Private equity multiples breached Fed guidelines in Q1, according to new data published on Thursday by PitchBook. It shows debt-to-equity multiples hit a whopping 6.2x in Q1, compared to 5.4x for the entirety of last year and a 5.19x average between 2011 and 2016.
What the Fed says: Four years ago, America's central bank issues guidelines that debt-to-EBITDA ratios (for most industries) shouldn't exceed 6x.
What happened: For a while, most everyone played by these rules ― largely because banks were scared of crossing the Fed. Then a bunch of one-off transactions began breaching the threshold, particularly in tech. Then "baskets" of deals began to breach. All the while, the Fed did little more than send the occasional letter of reprimand. The takeaway for banks was: You can do it, just don't flout it.
Should the Fed care more? It's tough to argue that companies benefit from being over-leveraged but, from a public policy standpoint, private equity-backed deals don't pose a systemic risk. Namely because the failure of one PE portfolio company shouldn't impact the fortunes of another PE portfolio company, even if held in the same fund.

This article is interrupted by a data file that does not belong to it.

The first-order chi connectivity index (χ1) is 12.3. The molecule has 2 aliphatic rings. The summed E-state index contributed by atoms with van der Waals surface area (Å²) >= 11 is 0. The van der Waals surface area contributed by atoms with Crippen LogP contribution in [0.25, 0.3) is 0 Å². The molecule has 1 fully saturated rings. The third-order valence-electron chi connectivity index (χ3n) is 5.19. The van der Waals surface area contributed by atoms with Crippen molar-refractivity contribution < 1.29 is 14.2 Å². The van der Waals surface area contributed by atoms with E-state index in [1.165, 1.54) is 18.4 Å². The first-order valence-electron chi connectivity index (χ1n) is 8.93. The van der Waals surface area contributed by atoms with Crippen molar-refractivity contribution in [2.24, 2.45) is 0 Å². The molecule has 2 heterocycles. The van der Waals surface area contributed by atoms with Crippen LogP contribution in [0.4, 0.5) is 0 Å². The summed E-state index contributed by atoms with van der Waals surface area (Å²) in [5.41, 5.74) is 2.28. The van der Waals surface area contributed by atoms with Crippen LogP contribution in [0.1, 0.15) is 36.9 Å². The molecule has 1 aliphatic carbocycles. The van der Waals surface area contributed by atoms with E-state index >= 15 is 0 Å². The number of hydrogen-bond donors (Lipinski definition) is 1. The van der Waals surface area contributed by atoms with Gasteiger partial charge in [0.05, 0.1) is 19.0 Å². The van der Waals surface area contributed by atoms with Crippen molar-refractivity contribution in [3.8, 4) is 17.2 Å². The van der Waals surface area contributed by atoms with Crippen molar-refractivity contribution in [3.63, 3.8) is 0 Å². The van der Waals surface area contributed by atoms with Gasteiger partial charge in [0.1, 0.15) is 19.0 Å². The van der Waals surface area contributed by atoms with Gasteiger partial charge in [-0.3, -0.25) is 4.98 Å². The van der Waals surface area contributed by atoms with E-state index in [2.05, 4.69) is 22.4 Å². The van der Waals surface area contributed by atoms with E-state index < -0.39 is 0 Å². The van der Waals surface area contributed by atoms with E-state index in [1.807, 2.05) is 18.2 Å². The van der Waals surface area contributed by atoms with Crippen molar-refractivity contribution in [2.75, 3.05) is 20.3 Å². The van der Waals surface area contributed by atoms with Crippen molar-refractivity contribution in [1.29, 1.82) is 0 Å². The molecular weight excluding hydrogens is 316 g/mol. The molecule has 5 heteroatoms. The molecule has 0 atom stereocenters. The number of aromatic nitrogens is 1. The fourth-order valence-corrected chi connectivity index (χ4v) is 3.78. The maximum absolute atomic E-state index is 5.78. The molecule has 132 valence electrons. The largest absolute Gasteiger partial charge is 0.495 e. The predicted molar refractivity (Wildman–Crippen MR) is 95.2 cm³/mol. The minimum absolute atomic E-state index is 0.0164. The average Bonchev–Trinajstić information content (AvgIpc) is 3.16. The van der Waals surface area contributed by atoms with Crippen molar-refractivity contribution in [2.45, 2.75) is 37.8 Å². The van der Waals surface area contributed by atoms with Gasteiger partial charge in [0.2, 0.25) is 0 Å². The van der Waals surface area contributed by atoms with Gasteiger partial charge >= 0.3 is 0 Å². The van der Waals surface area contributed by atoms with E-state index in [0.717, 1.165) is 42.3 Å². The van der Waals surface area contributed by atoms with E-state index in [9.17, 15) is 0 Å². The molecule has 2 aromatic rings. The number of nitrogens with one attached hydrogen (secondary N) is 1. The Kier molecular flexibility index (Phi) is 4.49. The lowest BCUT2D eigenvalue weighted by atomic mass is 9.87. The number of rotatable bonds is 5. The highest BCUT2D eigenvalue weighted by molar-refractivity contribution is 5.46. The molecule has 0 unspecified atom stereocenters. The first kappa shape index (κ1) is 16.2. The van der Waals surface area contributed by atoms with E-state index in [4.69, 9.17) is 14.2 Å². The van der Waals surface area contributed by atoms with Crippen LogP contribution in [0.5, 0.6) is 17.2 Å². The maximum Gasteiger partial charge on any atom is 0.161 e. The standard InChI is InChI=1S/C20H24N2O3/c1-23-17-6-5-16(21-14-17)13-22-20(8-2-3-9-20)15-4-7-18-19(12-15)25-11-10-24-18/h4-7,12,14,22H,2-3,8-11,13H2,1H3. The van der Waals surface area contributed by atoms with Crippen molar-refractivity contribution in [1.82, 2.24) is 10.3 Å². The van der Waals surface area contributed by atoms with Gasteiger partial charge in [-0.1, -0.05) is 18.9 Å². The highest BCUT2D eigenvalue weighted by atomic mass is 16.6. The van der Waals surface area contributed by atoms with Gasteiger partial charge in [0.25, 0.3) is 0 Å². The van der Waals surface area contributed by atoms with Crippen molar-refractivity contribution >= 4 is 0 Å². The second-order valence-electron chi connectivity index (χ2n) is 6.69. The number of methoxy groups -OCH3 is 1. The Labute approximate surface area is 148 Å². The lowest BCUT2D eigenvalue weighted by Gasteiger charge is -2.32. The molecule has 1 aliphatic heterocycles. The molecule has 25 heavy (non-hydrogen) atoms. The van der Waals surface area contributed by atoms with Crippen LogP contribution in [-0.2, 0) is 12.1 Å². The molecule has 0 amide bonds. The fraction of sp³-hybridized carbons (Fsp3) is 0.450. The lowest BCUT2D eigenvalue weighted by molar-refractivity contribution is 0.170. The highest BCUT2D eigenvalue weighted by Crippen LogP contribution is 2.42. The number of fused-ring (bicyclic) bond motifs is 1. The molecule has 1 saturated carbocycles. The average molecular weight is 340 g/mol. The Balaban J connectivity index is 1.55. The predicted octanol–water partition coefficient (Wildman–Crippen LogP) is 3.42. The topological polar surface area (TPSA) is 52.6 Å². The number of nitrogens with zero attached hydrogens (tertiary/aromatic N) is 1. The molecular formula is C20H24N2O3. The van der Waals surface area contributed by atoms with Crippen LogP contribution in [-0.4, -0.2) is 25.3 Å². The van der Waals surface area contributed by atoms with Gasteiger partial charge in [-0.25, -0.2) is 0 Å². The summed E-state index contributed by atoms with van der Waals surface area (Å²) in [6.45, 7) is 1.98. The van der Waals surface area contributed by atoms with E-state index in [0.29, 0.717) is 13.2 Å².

Caveat: It can be very difficult for data providers like PitchBook to accurately gauge market-wide leverage multiples, given that so many LBO values and debt breakdowns are kept private. Thus the average is prone to being weighted toward take-private transactions, which tend to be larger (and, historically, have higher leverage multiples). It's also worth noting that PitchBook also reported a mark in excess of 6x for Q1 2016, but the overall year settled much lower.